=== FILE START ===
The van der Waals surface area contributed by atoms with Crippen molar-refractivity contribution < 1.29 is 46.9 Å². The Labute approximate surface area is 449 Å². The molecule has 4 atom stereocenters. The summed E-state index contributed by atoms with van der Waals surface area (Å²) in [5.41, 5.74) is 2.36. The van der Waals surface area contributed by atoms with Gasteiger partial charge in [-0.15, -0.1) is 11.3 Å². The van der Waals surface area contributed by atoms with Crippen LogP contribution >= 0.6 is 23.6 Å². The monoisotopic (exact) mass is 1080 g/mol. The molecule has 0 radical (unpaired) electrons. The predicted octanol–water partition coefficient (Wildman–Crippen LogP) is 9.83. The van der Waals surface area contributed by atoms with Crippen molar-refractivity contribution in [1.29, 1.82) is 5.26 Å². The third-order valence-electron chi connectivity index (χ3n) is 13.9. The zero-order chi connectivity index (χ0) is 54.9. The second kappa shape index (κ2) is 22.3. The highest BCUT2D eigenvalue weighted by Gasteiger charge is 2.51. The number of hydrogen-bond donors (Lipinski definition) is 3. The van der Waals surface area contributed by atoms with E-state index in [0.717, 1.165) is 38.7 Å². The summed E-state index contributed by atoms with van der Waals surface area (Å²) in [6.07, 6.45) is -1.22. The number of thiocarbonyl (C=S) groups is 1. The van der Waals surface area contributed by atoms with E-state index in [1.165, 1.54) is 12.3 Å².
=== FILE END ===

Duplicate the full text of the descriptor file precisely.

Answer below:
The van der Waals surface area contributed by atoms with Crippen molar-refractivity contribution < 1.29 is 46.9 Å². The Labute approximate surface area is 449 Å². The molecule has 4 atom stereocenters. The summed E-state index contributed by atoms with van der Waals surface area (Å²) in [5.41, 5.74) is 2.36. The van der Waals surface area contributed by atoms with Gasteiger partial charge in [-0.15, -0.1) is 11.3 Å². The van der Waals surface area contributed by atoms with Crippen LogP contribution >= 0.6 is 23.6 Å². The monoisotopic (exact) mass is 1080 g/mol. The molecule has 0 radical (unpaired) electrons. The predicted octanol–water partition coefficient (Wildman–Crippen LogP) is 9.83. The van der Waals surface area contributed by atoms with Crippen molar-refractivity contribution in [1.29, 1.82) is 5.26 Å². The third-order valence-electron chi connectivity index (χ3n) is 13.9. The zero-order chi connectivity index (χ0) is 54.9. The second kappa shape index (κ2) is 22.3. The highest BCUT2D eigenvalue weighted by Gasteiger charge is 2.51. The number of hydrogen-bond donors (Lipinski definition) is 3. The van der Waals surface area contributed by atoms with E-state index in [0.717, 1.165) is 38.7 Å². The summed E-state index contributed by atoms with van der Waals surface area (Å²) in [6.07, 6.45) is -1.22. The number of thiocarbonyl (C=S) groups is 1. The van der Waals surface area contributed by atoms with E-state index in [1.165, 1.54) is 12.3 Å².